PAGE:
As the volume, velocity and variety of data grow within businesses, they increasingly depend on data lakes for data storage, governance, blending and analysis. A data lake is a system of stored data in its raw format. It enables businesses to collect a larger volume and variety of data without the rigidity and overhead of traditional data warehouse architectures. Additionally, data lakes provide a place for data-focused users to experiment with datasets and ﬁnd value without involving IT or spinning up a large project.
Traditional enterprise data warehouses (EDW) and data marts require days or weeks to plan, design, model and develop before data is made visible to end-users. During this period, key elements in the business may have changed, requiring re-design and protracting time-to-value. EDW rigidity and rigor often entice end-users to build their own solutions using spreadsheets, local databases and other proprietary tools. This inevitably creates data silos, shadow IT and a fragmented data landscape. Furthermore, the scarcity of cataloged business data resources limits the data that the business uses to answer business questions, resulting in decision makers acting on incomplete information.
A well-designed data lake balances the structure provided by a data warehouse with the ﬂexibility of a ﬁle system. It’s important to understand that a data lake is different than a ﬁle system in that raw data cannot simply be added to the lake and made available to the business. Process and design are still required to enable end-users, and security and governance still apply. The application of a specific architecture will enable the data business to be nimble while retaining control.
While the beneﬁciaries of a data lake solution span the entirety of the business, the users that access the lake directly are limited. Not all business users will be interested in accessing the data lake directly, nor should they spend their time on data blending and analysis. Instead, the whole of the lake is made available to data scientists and analysts, while a vetted and curated dataset is made available to the business at large.
The overall architecture and flow of a data lake can be categorized into three primary pillars: operations, discovery and organization.
Data movement involves the ingestion and extraction of data in the data lake. Data might be pushed or pulled depending on the technology chosen and purpose for the movement of data. Ingestion is the most critical component as the source systems can produce a variety of data streams and formats.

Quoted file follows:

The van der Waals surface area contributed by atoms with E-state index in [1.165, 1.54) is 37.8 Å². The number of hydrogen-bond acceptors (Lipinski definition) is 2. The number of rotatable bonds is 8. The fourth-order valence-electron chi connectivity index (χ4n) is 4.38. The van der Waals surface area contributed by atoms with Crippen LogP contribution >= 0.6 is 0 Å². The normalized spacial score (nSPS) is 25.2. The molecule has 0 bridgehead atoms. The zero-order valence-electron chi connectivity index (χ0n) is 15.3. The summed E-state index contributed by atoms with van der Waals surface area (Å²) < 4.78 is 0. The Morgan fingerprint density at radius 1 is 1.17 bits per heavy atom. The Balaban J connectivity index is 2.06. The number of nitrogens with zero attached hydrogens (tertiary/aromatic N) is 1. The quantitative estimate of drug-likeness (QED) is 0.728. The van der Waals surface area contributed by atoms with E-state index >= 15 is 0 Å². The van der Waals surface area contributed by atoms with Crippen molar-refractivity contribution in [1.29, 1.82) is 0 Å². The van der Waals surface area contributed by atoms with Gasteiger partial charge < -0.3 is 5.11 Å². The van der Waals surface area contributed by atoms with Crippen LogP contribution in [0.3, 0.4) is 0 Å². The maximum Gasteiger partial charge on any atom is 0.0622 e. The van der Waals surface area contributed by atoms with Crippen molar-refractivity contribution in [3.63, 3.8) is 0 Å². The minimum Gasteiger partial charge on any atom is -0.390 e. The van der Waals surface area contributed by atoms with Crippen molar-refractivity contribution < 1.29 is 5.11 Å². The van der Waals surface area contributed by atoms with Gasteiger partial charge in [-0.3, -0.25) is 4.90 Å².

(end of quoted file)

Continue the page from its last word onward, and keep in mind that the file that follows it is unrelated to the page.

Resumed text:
Data processing, as it relates to data lakes, involve both real-time and batch processing. This could occur both internally and externally to the data lake. The reason this is included is that a streaming pipeline, in most cases, would route to both a real-time dashboard and the data lake for later batch processing. Data volume, velocity and business requirements help determine the ultimate pattern for processing data.
Orchestration is essentially cloud automation. Giving us the ability to execute multiple processes on multiple systems within a data pipeline and scheduling those pipelines.
Tagging drives data discovery in a business. A data lake could potentially have petabytes of data, much of which might not be funneling to production systems yet, because its value has not been identiﬁed. Tagging is both an automatic and manual business process and is unique to a business.
Metadata is the data about data. This ranges from data lineage such as the format and schema, to capturing information about the data source, the day and time it was captured, as well as the data location. Metadata-capture and tagging are closely related and support data exploration and governance within the business.
Design patterns of our data lake are going to be the foundation of our future development and operations. At the highest of levels, you need a place to land, stage and surface data. The biggest difference between traditional systems is that when we land the data, it will live there indeﬁnitely. Though Azure Data Lake is speciﬁcally designed for large scale analytics – and usually housed on an HDFS platform – it can also be built on Azure Blob Store or even SQL Server, depending on the speciﬁc use-case.
Security is necessary to enforce not only compliance but also to keep the lake from becoming a "data swamp" or a collection of unorganized data within the data lake. Azure Data Lake allows users to utilize Azure Active Directory to control enterprise security as well as security features speciﬁc to Azure Data Lake that controls access.
As a business continues to grow, the need to collect and quickly access a large volume and variety of data increases. With traditional EDWs requiring significant time to develop data, along with the possibility of creating data silos, shadow IT, or fragmented data, business should look to developing a data lake. Utilizing a well-designed data lake will allow a business to effectively and efficiently capitalize on their incoming data.
At Baker Tilly Digital, we help our clients leverage modern cloud platforms and warehousing techniques to derive new value from their data. We work with you to structure your data so it’s understandable, accurate and beneficial to the continued growth of your business. Having the right data lake in place to capture and analyze data will allow your business to make the best decisions possible with the most accurate and up-to-date information available. To learn more about how Baker Tilly Digital can help you get started developing a data lake contact one of our professionals today.